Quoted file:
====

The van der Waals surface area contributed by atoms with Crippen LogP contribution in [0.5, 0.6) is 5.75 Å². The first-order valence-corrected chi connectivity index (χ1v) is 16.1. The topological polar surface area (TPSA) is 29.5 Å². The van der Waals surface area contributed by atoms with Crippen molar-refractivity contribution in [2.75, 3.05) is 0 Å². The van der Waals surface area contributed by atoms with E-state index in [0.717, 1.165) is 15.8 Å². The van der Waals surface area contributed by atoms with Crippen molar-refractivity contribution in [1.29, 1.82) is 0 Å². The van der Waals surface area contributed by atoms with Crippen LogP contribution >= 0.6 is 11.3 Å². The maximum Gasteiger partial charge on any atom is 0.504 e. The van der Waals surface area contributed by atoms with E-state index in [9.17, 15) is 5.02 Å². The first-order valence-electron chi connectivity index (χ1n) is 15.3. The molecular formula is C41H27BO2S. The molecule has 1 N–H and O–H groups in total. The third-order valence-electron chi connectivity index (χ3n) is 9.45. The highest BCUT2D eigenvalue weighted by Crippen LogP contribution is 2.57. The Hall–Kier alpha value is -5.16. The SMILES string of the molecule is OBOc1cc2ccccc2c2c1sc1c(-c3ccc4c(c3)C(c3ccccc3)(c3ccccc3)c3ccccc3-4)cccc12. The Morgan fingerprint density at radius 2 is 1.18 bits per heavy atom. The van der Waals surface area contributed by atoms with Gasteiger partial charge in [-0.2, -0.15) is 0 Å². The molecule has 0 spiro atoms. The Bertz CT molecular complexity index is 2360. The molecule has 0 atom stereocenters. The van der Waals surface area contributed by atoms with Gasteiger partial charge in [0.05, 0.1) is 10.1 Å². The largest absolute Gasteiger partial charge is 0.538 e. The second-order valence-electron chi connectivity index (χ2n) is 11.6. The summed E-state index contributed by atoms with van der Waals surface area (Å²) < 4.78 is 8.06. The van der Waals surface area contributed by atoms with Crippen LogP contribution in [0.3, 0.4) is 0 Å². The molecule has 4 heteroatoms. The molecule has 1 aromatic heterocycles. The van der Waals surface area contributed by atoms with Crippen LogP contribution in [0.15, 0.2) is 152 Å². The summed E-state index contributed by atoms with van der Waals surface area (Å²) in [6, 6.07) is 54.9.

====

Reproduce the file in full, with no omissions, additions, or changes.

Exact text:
The van der Waals surface area contributed by atoms with Crippen LogP contribution in [0.5, 0.6) is 5.75 Å². The first-order valence-corrected chi connectivity index (χ1v) is 16.1. The topological polar surface area (TPSA) is 29.5 Å². The van der Waals surface area contributed by atoms with Crippen molar-refractivity contribution in [2.75, 3.05) is 0 Å². The van der Waals surface area contributed by atoms with E-state index in [0.717, 1.165) is 15.8 Å². The van der Waals surface area contributed by atoms with Crippen molar-refractivity contribution in [1.29, 1.82) is 0 Å². The van der Waals surface area contributed by atoms with Crippen LogP contribution >= 0.6 is 11.3 Å². The maximum Gasteiger partial charge on any atom is 0.504 e. The van der Waals surface area contributed by atoms with E-state index in [9.17, 15) is 5.02 Å². The first-order valence-electron chi connectivity index (χ1n) is 15.3. The molecular formula is C41H27BO2S. The molecule has 1 N–H and O–H groups in total. The third-order valence-electron chi connectivity index (χ3n) is 9.45. The highest BCUT2D eigenvalue weighted by Crippen LogP contribution is 2.57. The Hall–Kier alpha value is -5.16. The SMILES string of the molecule is OBOc1cc2ccccc2c2c1sc1c(-c3ccc4c(c3)C(c3ccccc3)(c3ccccc3)c3ccccc3-4)cccc12. The Morgan fingerprint density at radius 2 is 1.18 bits per heavy atom. The van der Waals surface area contributed by atoms with Gasteiger partial charge in [-0.2, -0.15) is 0 Å². The molecule has 0 spiro atoms. The Bertz CT molecular complexity index is 2360. The molecule has 0 atom stereocenters. The van der Waals surface area contributed by atoms with Gasteiger partial charge in [0.05, 0.1) is 10.1 Å². The largest absolute Gasteiger partial charge is 0.538 e. The second-order valence-electron chi connectivity index (χ2n) is 11.6. The summed E-state index contributed by atoms with van der Waals surface area (Å²) < 4.78 is 8.06. The van der Waals surface area contributed by atoms with Crippen LogP contribution in [0.3, 0.4) is 0 Å². The molecule has 4 heteroatoms. The molecule has 1 aromatic heterocycles. The van der Waals surface area contributed by atoms with Crippen LogP contribution in [0.15, 0.2) is 152 Å². The summed E-state index contributed by atoms with van der Waals surface area (Å²) in [6, 6.07) is 54.9.